Posts

October 22, 2014

+
12:51 PM | Universal Social Rules Underlie Languages
© James Yang The September/October issue of Scientific American MIND features an article written by me and N.J. Enfield entitled “Universal Social Rules Underlie Languages”. We review recent research on conversation across cultures, including work on turn-taking, timing, and other-initiated repair. Scientific American … Continue reading →
+
8:50 AM | Prostate cancer screening saves lives – but results in overdiagnosis
New research confirms that screening men for prostate cancer prevents cancer deaths. In a 13-year follow up study, prostate cancer mortality rates were around 20 per cent lower among men...

October 21, 2014

+
1:18 PM | Try a spaghetti plot
Joe Simmons writes: I asked MTurk NFL fans to consider an NFL game in which the favorite was expected to beat the underdog by 7 points in a full-length game. I elicited their beliefs about sample size in a few different ways (materials .pdf; data .xls). Some were asked to give the probability that the better […] The post Try a spaghetti plot appeared first on Statistical Modeling, Causal Inference, and Social Science.

October 20, 2014

+
2:12 PM | Three ways to present a probability forecast, and I only like one of them
To the nearest 10%: To the nearest 1%: To the nearest 0.1%: I think the National Weather Service knows what they’re doing on this one. The post Three ways to present a probability forecast, and I only like one of them appeared first on Statistical Modeling, Causal Inference, and Social Science.
+
1:00 PM | On deck this week
Mon: Three ways to present a probability forecast, and I only like one of them Tues: Try a spaghetti plot Wed: I ain’t got no watch and you keep asking me what time it is Thurs: Some questions from our Ph.D. statistics qualifying exam Fri: Solution to the helicopter design problem Sat: Solution to the […] The post On deck this week appeared first on Statistical Modeling, Causal Inference, and Social Science.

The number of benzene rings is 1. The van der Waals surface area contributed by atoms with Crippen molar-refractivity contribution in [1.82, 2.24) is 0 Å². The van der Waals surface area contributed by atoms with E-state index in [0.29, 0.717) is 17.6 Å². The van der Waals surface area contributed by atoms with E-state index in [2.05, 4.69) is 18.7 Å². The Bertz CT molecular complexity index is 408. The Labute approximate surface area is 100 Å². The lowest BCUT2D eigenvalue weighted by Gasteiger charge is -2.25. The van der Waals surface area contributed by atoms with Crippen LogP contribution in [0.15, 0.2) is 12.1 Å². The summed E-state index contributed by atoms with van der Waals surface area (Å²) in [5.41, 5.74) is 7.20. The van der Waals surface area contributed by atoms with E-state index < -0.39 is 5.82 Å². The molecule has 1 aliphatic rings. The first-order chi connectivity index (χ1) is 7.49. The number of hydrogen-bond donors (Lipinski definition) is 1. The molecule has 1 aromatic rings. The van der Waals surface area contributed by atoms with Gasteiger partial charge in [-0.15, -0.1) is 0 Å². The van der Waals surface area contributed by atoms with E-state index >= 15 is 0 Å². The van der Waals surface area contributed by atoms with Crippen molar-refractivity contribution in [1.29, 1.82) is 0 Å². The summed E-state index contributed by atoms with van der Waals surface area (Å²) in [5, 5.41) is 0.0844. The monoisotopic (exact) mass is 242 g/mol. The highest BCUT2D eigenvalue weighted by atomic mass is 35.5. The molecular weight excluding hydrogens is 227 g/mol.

+
9:47 AM | Raw and Uncut 4: The Glow-Worm
Jean Henri Fabre (1823-1915) is considered by many to be the father of modern entomology. Last week I came across an English translation of his “Souvenirs Entomologiques” a series of texts on insects and arachnids. The translation is called “Fabre’s Book of Insects” and was done by Mrs. Rodolph Stawell in 1926. After reading I understand that much of his enduring popularity is due to his manner of writing about the lives of insects in biographical form, which he […]
+
2:38 AM | Does Forgiveness Have a Dark Side?
Forgivenessis widely considered to be a psychologically healthy and morally virtuous approach to coping with victimization. Research suggests that people who forgive more easily are happier and healthierthan those who hold grudges. In addition, forgiveness interventions have been shown to reduce stress reactivity, increase optimism, and facilitate reconciliation with offenders.Read More->

October 19, 2014

+
1:54 PM | “Your Paper Makes SSRN Top Ten List”
I received the following email from the Social Science Research Network, which is a (legitimate) preprint server for research papers: Dear Andrew Gelman: Your paper, “WHY HIGH-ORDER POLYNOMIALS SHOULD NOT BE USED IN REGRESSION DISCONTINUITY DESIGNS”, was recently listed on SSRN’s Top Ten download list for: PSN: Econometrics, Polimetrics, & Statistics (Topic) and Political Methods: […] The post “Your Paper Makes SSRN Top Ten List” appeared first on […]